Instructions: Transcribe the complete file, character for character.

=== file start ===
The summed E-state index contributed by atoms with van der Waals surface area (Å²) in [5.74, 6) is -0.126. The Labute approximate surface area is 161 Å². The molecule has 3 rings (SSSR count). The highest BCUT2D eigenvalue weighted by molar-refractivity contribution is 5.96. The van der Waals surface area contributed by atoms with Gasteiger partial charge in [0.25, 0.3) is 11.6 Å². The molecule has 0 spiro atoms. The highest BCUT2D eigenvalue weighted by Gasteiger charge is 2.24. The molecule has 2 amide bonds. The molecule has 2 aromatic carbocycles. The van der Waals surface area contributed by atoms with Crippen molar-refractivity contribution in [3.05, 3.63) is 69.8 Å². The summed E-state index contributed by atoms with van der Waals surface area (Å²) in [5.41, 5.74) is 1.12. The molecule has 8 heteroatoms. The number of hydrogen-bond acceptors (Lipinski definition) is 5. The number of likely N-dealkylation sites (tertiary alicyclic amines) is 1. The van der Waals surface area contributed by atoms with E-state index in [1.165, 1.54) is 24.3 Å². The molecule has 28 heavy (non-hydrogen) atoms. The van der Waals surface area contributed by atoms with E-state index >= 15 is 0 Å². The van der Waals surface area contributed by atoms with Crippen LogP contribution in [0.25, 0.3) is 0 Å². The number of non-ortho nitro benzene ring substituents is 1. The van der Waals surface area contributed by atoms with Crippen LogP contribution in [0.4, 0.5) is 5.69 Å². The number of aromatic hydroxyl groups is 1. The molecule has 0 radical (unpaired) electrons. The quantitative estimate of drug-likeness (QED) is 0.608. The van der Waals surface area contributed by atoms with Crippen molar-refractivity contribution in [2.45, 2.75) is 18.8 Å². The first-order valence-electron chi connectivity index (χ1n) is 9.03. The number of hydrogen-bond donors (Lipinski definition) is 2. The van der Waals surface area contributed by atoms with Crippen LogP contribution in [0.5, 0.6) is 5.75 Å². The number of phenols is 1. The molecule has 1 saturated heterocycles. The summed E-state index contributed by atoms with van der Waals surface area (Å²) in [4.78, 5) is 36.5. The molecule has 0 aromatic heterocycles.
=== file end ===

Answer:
The summed E-state index contributed by atoms with van der Waals surface area (Å²) in [5.74, 6) is -0.126. The Labute approximate surface area is 161 Å². The molecule has 3 rings (SSSR count). The highest BCUT2D eigenvalue weighted by molar-refractivity contribution is 5.96. The van der Waals surface area contributed by atoms with Gasteiger partial charge in [0.25, 0.3) is 11.6 Å². The molecule has 0 spiro atoms. The highest BCUT2D eigenvalue weighted by Gasteiger charge is 2.24. The molecule has 2 amide bonds. The molecule has 2 aromatic carbocycles. The van der Waals surface area contributed by atoms with Crippen molar-refractivity contribution in [3.05, 3.63) is 69.8 Å². The summed E-state index contributed by atoms with van der Waals surface area (Å²) in [5.41, 5.74) is 1.12. The molecule has 8 heteroatoms. The number of hydrogen-bond acceptors (Lipinski definition) is 5. The number of likely N-dealkylation sites (tertiary alicyclic amines) is 1. The van der Waals surface area contributed by atoms with E-state index in [1.165, 1.54) is 24.3 Å². The molecule has 28 heavy (non-hydrogen) atoms. The van der Waals surface area contributed by atoms with E-state index >= 15 is 0 Å². The van der Waals surface area contributed by atoms with Crippen LogP contribution in [0.25, 0.3) is 0 Å². The number of non-ortho nitro benzene ring substituents is 1. The van der Waals surface area contributed by atoms with Crippen LogP contribution in [0.4, 0.5) is 5.69 Å². The number of aromatic hydroxyl groups is 1. The molecule has 0 radical (unpaired) electrons. The quantitative estimate of drug-likeness (QED) is 0.608. The van der Waals surface area contributed by atoms with Crippen molar-refractivity contribution in [2.45, 2.75) is 18.8 Å². The first-order valence-electron chi connectivity index (χ1n) is 9.03. The number of hydrogen-bond donors (Lipinski definition) is 2. The van der Waals surface area contributed by atoms with Crippen LogP contribution in [0.5, 0.6) is 5.75 Å². The number of phenols is 1. The molecule has 1 saturated heterocycles. The summed E-state index contributed by atoms with van der Waals surface area (Å²) in [4.78, 5) is 36.5. The molecule has 0 aromatic heterocycles.